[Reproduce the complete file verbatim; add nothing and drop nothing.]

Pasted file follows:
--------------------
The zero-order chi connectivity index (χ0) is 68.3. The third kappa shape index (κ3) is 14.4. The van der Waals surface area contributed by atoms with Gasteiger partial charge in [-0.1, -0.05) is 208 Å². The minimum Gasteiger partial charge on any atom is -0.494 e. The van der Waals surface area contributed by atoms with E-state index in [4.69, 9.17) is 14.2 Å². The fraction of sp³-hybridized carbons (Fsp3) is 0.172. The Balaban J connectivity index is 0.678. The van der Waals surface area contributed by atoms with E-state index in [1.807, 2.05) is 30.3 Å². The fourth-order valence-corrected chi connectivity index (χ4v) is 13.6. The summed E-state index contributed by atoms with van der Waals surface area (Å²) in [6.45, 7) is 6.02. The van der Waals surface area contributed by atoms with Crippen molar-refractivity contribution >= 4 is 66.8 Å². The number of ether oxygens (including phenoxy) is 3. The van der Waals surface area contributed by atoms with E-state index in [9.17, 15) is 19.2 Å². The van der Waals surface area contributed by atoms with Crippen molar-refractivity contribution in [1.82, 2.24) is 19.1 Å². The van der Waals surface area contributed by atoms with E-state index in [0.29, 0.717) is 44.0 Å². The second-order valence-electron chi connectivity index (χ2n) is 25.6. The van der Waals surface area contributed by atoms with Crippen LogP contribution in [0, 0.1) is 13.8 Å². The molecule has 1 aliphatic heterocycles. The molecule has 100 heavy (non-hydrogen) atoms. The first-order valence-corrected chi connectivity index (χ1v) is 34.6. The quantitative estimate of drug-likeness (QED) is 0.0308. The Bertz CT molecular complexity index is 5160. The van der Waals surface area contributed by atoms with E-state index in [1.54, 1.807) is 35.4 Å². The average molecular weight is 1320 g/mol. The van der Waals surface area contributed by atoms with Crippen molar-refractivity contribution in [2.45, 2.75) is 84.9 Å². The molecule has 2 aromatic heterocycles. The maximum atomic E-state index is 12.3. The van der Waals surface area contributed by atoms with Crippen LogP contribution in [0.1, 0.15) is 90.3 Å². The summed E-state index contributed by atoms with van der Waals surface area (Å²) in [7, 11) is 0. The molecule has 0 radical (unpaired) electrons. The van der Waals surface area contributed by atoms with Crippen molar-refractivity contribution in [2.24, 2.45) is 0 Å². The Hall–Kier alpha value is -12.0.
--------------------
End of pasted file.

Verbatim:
The zero-order chi connectivity index (χ0) is 68.3. The third kappa shape index (κ3) is 14.4. The van der Waals surface area contributed by atoms with Gasteiger partial charge in [-0.1, -0.05) is 208 Å². The minimum Gasteiger partial charge on any atom is -0.494 e. The van der Waals surface area contributed by atoms with E-state index in [4.69, 9.17) is 14.2 Å². The fraction of sp³-hybridized carbons (Fsp3) is 0.172. The Balaban J connectivity index is 0.678. The van der Waals surface area contributed by atoms with E-state index in [1.807, 2.05) is 30.3 Å². The fourth-order valence-corrected chi connectivity index (χ4v) is 13.6. The summed E-state index contributed by atoms with van der Waals surface area (Å²) in [6.45, 7) is 6.02. The van der Waals surface area contributed by atoms with Crippen molar-refractivity contribution >= 4 is 66.8 Å². The number of ether oxygens (including phenoxy) is 3. The van der Waals surface area contributed by atoms with E-state index in [9.17, 15) is 19.2 Å². The van der Waals surface area contributed by atoms with Crippen molar-refractivity contribution in [1.82, 2.24) is 19.1 Å². The van der Waals surface area contributed by atoms with E-state index in [0.29, 0.717) is 44.0 Å². The second-order valence-electron chi connectivity index (χ2n) is 25.6. The van der Waals surface area contributed by atoms with Crippen LogP contribution in [0, 0.1) is 13.8 Å². The molecule has 1 aliphatic heterocycles. The molecule has 100 heavy (non-hydrogen) atoms. The first-order valence-corrected chi connectivity index (χ1v) is 34.6. The quantitative estimate of drug-likeness (QED) is 0.0308. The Bertz CT molecular complexity index is 5160. The van der Waals surface area contributed by atoms with E-state index in [1.54, 1.807) is 35.4 Å². The average molecular weight is 1320 g/mol. The van der Waals surface area contributed by atoms with Crippen molar-refractivity contribution in [2.45, 2.75) is 84.9 Å². The molecule has 2 aromatic heterocycles. The maximum atomic E-state index is 12.3. The van der Waals surface area contributed by atoms with Crippen LogP contribution in [0.1, 0.15) is 90.3 Å². The summed E-state index contributed by atoms with van der Waals surface area (Å²) in [7, 11) is 0. The molecule has 0 radical (unpaired) electrons. The van der Waals surface area contributed by atoms with Crippen molar-refractivity contribution in [2.24, 2.45) is 0 Å². The Hall–Kier alpha value is -12.0.